|Amelie Gallery, Beijing, China
Opening: May, 5th, 15:00pm
Artists: Cui Yanwei, Tan Jun, Huang Liyan, Zhu Zhengming
Curator: Tony Chang
The individual aesthetic “tastes” of the artist are the most fundamental personalizing element in artistic creation, the thrust behind the pursuit of spirituality in painting. Painting in China has passed the phase of studying the techniques and styles of the Western masters, and the waves of passion for isms and schools have begun to recede. Meanwhile, currents are beginning to flow towards the placement of conceptuality over technique in painting. The artists of this exhibition, Cui Yanwei, Tan Jun, Huang Liyan and Zhu Zhengming are staunch in their faith that “Painting is an extreme sport, a difficult ascent with no end (Tan Jun’s words).” Their works do not wallow in conceptual gimmicks or the painterly tricks of ink and brush but directly paint doubts about the self and the essence of humanity. Their independent stylized creations express unique individual tastes, weaving a secretive atmosphere with the traditions of ancient Chinese painting, calling to mind the highly individual literati painters of old, such as the dignified and understated Ni Yunlin, the outlandish yet elegant Chen Laolian or the aloof and solitary Bada Shanren.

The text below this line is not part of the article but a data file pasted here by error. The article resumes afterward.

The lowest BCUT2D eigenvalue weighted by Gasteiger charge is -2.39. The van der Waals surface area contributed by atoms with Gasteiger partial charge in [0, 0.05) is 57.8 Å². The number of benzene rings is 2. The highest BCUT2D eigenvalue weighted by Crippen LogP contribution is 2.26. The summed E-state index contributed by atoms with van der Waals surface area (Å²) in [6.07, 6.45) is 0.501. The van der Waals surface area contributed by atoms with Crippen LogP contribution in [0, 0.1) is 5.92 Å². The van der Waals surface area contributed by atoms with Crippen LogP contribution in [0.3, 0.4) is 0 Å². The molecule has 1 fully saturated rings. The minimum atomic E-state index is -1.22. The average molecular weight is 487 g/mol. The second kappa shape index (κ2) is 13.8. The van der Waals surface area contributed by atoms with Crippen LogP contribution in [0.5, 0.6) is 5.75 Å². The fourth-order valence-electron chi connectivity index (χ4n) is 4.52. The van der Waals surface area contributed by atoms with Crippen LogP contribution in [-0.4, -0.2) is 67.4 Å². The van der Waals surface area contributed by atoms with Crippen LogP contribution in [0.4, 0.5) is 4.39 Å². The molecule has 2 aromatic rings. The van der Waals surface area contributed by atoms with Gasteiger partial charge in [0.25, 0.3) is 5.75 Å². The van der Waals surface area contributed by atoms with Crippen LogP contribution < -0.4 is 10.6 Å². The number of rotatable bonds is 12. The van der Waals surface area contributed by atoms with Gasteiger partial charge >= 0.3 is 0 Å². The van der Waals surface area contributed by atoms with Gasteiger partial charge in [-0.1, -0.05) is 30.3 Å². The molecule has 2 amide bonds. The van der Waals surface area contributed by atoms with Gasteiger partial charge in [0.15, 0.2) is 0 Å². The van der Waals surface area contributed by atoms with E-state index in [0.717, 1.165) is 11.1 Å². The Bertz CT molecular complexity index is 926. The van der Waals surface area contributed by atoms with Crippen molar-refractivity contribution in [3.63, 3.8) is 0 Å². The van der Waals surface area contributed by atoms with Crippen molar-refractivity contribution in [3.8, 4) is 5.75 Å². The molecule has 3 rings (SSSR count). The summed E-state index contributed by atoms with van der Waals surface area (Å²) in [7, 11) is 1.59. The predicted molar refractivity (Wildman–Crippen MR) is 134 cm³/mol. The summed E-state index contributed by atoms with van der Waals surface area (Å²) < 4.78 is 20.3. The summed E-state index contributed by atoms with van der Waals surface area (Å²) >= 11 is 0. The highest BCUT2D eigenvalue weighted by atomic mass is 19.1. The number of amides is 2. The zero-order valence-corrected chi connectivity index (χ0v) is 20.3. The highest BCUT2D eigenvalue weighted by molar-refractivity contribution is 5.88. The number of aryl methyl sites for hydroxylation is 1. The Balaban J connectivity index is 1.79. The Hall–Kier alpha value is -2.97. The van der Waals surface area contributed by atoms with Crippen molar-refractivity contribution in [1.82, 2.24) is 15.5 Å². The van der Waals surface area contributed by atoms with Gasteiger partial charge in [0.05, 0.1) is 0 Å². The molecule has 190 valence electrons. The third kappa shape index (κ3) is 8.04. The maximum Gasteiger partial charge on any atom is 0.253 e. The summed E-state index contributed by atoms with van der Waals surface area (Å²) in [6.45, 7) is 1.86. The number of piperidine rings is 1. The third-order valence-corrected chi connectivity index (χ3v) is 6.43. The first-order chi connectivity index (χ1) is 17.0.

Immanuel Kant once researched the intricate relationship between aesthetics and taste, concluding that taste is both personal and beyond reasoning, and that there is no universally applicable standard for taste. In the realm of oriental art, “taste” is similar to the concept of “pin” emphasized by ancient calligraphers and painters, as in the four classes of “pin” or taste emphasized by Zhu Jingxuan in Famous Paintings of the Tang Dynasty: the “shen,” or spiritual aspect, “miao,” or inspiration, “neng,” or capabilities, and “yi,” or the reclusive spirit, all attributes connected to the level of painting or the artist’s inclinations. For painting, “taste” is the fusion of multiple visual elements, expressed in the brushwork, colors, materials, texture, composition and form, and connected to the artist’s life experiences and cultural accumulation. On the other hand, taste seems to be innate, almost a destiny, abstract and difficult to put into words, existing within the artwork in a present yet invisible state, like stars shining from the bottom of a deep pond, muted yet profound.